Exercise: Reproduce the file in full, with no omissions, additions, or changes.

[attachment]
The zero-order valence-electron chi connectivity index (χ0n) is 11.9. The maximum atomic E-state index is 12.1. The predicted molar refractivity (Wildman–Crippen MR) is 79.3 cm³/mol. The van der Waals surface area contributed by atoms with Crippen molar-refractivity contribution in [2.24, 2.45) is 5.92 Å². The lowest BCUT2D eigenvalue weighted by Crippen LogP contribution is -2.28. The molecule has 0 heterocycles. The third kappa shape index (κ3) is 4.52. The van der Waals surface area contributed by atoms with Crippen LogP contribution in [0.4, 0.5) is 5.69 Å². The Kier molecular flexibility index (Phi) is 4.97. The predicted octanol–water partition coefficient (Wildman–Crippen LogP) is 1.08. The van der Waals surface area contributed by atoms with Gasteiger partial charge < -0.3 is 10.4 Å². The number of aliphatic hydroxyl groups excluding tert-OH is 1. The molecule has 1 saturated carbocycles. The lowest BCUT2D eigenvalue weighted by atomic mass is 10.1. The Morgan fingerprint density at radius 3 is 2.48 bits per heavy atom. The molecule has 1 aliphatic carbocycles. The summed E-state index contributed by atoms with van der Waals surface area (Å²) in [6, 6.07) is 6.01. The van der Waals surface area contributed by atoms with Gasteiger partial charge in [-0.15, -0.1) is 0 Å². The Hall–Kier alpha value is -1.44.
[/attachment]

The zero-order valence-electron chi connectivity index (χ0n) is 11.9. The maximum atomic E-state index is 12.1. The predicted molar refractivity (Wildman–Crippen MR) is 79.3 cm³/mol. The van der Waals surface area contributed by atoms with Crippen molar-refractivity contribution in [2.24, 2.45) is 5.92 Å². The lowest BCUT2D eigenvalue weighted by Crippen LogP contribution is -2.28. The molecule has 0 heterocycles. The third kappa shape index (κ3) is 4.52. The van der Waals surface area contributed by atoms with Crippen LogP contribution in [0.4, 0.5) is 5.69 Å². The Kier molecular flexibility index (Phi) is 4.97. The predicted octanol–water partition coefficient (Wildman–Crippen LogP) is 1.08. The van der Waals surface area contributed by atoms with Gasteiger partial charge < -0.3 is 10.4 Å². The number of aliphatic hydroxyl groups excluding tert-OH is 1. The molecule has 1 saturated carbocycles. The lowest BCUT2D eigenvalue weighted by atomic mass is 10.1. The Morgan fingerprint density at radius 3 is 2.48 bits per heavy atom. The molecule has 1 aliphatic carbocycles. The summed E-state index contributed by atoms with van der Waals surface area (Å²) in [6, 6.07) is 6.01. The van der Waals surface area contributed by atoms with Gasteiger partial charge in [-0.15, -0.1) is 0 Å². The Hall–Kier alpha value is -1.44.